One of the newest “nutrition education” groups to hit the web is The Nutrient Rich Foods Coalition (NRFC). Funded by twelve commodity groups, including the National Pork Board and the National Cattlemen’s Association, the group’s focus is on encouraging people to eat more nutrient-rich foods.
Not surprising, the foods being touted through its education materials and recipes are those produced by its members. (The members do include a number of commodity groups devoted to plant foods. But it’s an odd assortment, suggesting that groups are included based only on their willingness to pay a membership fee.)
The main tip that the NRFC gives for smart shopping is to “shop the perimeter of the grocery store.” In fact, based on their Supermarket Map, you shouldn’t ever step a foot away from the perimeter!
Honestly, this has to be the most tired and outdated piece of nutrition advice in the world. It dates back to the 1970s and it has long since lost its relevance. Sure, fruits and veggies are on the perimeter and you definitely want to spend a chunk of your food dollars there. But the rest of the foods that take up space along the perimeter of the store—meats, dairy, deli items, bakery goods—should play only a minor role in healthy diets. And for us vegans, most of these foods are not on our shopping list at all.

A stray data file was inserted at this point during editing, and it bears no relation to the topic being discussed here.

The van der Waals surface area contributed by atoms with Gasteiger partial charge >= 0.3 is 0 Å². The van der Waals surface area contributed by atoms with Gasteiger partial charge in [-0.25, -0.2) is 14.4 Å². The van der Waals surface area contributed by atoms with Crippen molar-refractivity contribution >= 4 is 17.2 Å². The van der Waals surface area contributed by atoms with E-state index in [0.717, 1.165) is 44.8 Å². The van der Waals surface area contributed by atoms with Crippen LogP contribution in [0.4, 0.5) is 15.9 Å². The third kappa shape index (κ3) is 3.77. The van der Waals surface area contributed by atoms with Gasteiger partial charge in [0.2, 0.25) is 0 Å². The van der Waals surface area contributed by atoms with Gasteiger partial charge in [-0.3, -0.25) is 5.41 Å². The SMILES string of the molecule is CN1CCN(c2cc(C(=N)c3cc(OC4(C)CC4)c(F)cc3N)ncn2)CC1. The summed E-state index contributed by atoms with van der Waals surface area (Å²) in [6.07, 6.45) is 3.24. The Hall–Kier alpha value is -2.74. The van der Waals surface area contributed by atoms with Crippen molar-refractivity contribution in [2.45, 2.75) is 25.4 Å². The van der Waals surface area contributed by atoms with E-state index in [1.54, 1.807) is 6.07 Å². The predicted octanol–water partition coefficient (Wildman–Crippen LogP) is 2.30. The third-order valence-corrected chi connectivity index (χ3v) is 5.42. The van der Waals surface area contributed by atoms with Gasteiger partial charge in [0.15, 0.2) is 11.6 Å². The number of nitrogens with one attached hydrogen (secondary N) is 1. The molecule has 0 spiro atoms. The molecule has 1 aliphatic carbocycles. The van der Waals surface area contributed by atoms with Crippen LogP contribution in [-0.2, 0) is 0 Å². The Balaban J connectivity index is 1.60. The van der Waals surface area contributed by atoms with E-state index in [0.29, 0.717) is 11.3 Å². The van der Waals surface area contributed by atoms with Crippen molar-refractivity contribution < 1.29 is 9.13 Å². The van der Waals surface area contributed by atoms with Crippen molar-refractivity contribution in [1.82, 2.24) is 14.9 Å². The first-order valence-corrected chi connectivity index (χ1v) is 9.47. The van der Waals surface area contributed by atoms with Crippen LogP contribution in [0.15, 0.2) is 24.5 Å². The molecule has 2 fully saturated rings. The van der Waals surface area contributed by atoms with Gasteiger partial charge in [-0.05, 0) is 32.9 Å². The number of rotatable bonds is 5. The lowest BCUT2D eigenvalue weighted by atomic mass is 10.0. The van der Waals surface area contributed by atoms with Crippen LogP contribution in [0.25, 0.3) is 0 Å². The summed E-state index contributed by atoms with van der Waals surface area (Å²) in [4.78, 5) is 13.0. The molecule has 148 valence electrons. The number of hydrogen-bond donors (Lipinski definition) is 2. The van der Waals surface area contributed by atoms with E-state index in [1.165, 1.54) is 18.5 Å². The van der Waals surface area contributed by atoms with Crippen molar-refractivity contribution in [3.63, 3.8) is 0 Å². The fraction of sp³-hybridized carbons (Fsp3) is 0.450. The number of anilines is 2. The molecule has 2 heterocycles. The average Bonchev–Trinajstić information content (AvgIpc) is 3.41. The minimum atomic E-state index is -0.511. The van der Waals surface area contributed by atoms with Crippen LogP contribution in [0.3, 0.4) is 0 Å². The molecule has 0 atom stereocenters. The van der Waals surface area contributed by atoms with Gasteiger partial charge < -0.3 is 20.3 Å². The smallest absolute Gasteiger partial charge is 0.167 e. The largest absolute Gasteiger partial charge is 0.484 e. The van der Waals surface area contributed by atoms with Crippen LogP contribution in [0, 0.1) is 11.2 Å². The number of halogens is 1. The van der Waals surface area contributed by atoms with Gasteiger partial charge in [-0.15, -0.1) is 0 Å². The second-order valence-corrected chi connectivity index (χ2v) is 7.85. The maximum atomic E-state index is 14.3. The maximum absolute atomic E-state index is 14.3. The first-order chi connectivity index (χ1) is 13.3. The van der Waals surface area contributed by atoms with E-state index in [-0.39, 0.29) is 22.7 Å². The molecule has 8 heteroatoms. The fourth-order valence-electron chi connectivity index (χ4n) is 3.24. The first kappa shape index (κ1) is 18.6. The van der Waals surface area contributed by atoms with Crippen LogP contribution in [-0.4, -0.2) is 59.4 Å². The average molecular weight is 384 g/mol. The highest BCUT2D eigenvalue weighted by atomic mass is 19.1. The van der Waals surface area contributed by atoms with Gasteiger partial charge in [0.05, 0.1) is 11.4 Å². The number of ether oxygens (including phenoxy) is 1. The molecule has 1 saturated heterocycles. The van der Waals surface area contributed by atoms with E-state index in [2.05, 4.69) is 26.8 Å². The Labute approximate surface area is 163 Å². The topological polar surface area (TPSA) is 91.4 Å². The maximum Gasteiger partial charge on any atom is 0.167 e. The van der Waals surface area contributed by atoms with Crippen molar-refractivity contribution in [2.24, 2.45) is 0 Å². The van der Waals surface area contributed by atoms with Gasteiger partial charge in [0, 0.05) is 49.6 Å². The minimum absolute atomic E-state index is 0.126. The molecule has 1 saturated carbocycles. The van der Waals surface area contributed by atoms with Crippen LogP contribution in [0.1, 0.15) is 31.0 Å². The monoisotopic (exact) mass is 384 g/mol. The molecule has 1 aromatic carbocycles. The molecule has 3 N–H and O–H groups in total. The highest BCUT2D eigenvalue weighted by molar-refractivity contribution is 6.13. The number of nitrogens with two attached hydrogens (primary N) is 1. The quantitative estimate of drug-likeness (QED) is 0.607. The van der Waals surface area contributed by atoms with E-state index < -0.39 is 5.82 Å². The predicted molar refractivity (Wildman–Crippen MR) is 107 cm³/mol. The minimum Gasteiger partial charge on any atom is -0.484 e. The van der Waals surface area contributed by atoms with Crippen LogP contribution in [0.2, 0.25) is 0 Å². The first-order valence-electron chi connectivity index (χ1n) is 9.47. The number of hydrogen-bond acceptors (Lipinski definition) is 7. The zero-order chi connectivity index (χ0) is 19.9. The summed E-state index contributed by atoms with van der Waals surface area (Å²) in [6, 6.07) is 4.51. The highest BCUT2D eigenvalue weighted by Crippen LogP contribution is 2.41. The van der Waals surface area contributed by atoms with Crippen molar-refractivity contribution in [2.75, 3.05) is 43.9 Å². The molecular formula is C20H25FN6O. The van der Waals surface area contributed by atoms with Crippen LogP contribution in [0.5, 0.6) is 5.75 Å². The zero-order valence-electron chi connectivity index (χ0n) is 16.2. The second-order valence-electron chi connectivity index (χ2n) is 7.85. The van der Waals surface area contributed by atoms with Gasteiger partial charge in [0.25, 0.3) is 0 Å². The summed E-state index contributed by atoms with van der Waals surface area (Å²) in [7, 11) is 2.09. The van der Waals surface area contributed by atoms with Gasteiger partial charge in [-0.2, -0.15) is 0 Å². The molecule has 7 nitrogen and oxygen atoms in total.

When I get to the grocery store, I start in the produce section. But the rest of my time is spent in the bowels of the store where I’m filling my shopping cart with brown rice, dried and canned beans, frozen veggies, pasta, spaghetti sauce, veggie burgers, olive and canola oil, peanut butter, dried fruits and nuts, and oatmeal. I might swing back out to the perimeter to pick up some hummus from the deli, a carton of soymilk, and maybe a bottle of cabernet. But most of the perimeter of the store is foreign territory to me.
Compared to someone who follows the advice of the Nutrient Rich Foods Coalition and loads up their cart with pork chops, Swiss cheese and T-bone steak—all items that are recommended on their web site—I know my diet is a whole lot healthier!